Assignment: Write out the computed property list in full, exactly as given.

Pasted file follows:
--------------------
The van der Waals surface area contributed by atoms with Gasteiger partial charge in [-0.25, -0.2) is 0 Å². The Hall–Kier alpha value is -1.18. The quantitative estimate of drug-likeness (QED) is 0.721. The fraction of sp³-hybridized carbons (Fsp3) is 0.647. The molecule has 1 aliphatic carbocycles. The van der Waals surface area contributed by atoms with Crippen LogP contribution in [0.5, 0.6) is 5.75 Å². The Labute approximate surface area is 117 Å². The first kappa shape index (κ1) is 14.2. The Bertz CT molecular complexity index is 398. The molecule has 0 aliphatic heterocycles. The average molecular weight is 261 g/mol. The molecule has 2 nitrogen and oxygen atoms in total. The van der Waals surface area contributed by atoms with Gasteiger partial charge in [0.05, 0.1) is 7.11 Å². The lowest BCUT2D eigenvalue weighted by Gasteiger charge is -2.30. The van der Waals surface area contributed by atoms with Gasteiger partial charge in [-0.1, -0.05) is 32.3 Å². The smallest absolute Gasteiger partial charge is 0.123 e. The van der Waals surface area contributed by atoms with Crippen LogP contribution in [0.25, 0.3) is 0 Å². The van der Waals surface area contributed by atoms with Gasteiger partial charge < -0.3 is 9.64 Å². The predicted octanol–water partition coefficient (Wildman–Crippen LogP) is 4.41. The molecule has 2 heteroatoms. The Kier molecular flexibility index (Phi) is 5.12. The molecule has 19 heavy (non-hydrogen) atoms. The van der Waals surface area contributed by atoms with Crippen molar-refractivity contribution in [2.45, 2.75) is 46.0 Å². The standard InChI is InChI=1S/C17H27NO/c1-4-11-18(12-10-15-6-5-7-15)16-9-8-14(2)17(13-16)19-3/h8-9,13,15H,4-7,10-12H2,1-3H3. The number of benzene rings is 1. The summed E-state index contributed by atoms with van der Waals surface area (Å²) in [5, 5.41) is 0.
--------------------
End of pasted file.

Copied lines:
The van der Waals surface area contributed by atoms with Gasteiger partial charge in [-0.25, -0.2) is 0 Å². The Hall–Kier alpha value is -1.18. The quantitative estimate of drug-likeness (QED) is 0.721. The fraction of sp³-hybridized carbons (Fsp3) is 0.647. The molecule has 1 aliphatic carbocycles. The van der Waals surface area contributed by atoms with Crippen LogP contribution in [0.5, 0.6) is 5.75 Å². The Labute approximate surface area is 117 Å². The first kappa shape index (κ1) is 14.2. The Bertz CT molecular complexity index is 398. The molecule has 0 aliphatic heterocycles. The average molecular weight is 261 g/mol. The molecule has 2 nitrogen and oxygen atoms in total. The van der Waals surface area contributed by atoms with Gasteiger partial charge in [0.05, 0.1) is 7.11 Å². The lowest BCUT2D eigenvalue weighted by Gasteiger charge is -2.30. The van der Waals surface area contributed by atoms with Gasteiger partial charge in [-0.1, -0.05) is 32.3 Å². The smallest absolute Gasteiger partial charge is 0.123 e. The van der Waals surface area contributed by atoms with Crippen LogP contribution in [0.25, 0.3) is 0 Å². The van der Waals surface area contributed by atoms with Gasteiger partial charge < -0.3 is 9.64 Å². The predicted octanol–water partition coefficient (Wildman–Crippen LogP) is 4.41. The molecule has 2 heteroatoms. The Kier molecular flexibility index (Phi) is 5.12. The molecule has 19 heavy (non-hydrogen) atoms. The van der Waals surface area contributed by atoms with Crippen molar-refractivity contribution in [2.45, 2.75) is 46.0 Å². The standard InChI is InChI=1S/C17H27NO/c1-4-11-18(12-10-15-6-5-7-15)16-9-8-14(2)17(13-16)19-3/h8-9,13,15H,4-7,10-12H2,1-3H3. The number of benzene rings is 1. The summed E-state index contributed by atoms with van der Waals surface area (Å²) in [5, 5.41) is 0.